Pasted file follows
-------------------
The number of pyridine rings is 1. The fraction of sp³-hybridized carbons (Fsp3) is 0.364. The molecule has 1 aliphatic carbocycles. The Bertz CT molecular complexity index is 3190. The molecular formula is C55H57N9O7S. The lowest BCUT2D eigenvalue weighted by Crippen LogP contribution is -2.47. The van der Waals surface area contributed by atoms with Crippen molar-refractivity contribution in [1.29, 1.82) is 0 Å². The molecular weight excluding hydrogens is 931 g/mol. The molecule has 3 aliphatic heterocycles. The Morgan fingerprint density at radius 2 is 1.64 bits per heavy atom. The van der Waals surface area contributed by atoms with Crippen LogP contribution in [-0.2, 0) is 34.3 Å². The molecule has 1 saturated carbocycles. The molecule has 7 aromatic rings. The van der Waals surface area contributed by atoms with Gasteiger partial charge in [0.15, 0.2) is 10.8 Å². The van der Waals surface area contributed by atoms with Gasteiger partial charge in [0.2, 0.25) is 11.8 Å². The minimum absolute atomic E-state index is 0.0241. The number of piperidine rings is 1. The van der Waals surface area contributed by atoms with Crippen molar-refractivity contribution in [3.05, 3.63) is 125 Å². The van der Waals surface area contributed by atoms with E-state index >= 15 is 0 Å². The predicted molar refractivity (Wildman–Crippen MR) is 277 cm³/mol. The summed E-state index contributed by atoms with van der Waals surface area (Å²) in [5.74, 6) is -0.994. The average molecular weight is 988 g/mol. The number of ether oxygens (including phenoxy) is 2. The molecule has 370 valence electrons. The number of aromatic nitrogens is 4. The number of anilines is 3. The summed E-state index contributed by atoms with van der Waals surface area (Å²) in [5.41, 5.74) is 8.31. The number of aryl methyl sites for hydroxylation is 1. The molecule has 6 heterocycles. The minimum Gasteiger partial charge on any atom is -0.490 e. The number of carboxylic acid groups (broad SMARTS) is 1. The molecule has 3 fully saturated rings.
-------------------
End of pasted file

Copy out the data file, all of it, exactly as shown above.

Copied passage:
The number of pyridine rings is 1. The fraction of sp³-hybridized carbons (Fsp3) is 0.364. The molecule has 1 aliphatic carbocycles. The Bertz CT molecular complexity index is 3190. The molecular formula is C55H57N9O7S. The lowest BCUT2D eigenvalue weighted by Crippen LogP contribution is -2.47. The van der Waals surface area contributed by atoms with Crippen molar-refractivity contribution in [1.29, 1.82) is 0 Å². The molecular weight excluding hydrogens is 931 g/mol. The molecule has 3 aliphatic heterocycles. The Morgan fingerprint density at radius 2 is 1.64 bits per heavy atom. The van der Waals surface area contributed by atoms with Crippen LogP contribution in [-0.2, 0) is 34.3 Å². The molecule has 1 saturated carbocycles. The molecule has 7 aromatic rings. The van der Waals surface area contributed by atoms with Gasteiger partial charge in [0.15, 0.2) is 10.8 Å². The van der Waals surface area contributed by atoms with Gasteiger partial charge in [0.2, 0.25) is 11.8 Å². The minimum absolute atomic E-state index is 0.0241. The number of piperidine rings is 1. The van der Waals surface area contributed by atoms with Crippen molar-refractivity contribution in [3.05, 3.63) is 125 Å². The van der Waals surface area contributed by atoms with E-state index >= 15 is 0 Å². The predicted molar refractivity (Wildman–Crippen MR) is 277 cm³/mol. The summed E-state index contributed by atoms with van der Waals surface area (Å²) in [5.74, 6) is -0.994. The average molecular weight is 988 g/mol. The number of ether oxygens (including phenoxy) is 2. The molecule has 370 valence electrons. The number of aromatic nitrogens is 4. The number of anilines is 3. The summed E-state index contributed by atoms with van der Waals surface area (Å²) in [5.41, 5.74) is 8.31. The number of aryl methyl sites for hydroxylation is 1. The molecule has 6 heterocycles. The minimum Gasteiger partial charge on any atom is -0.490 e. The number of carboxylic acid groups (broad SMARTS) is 1. The molecule has 3 fully saturated rings.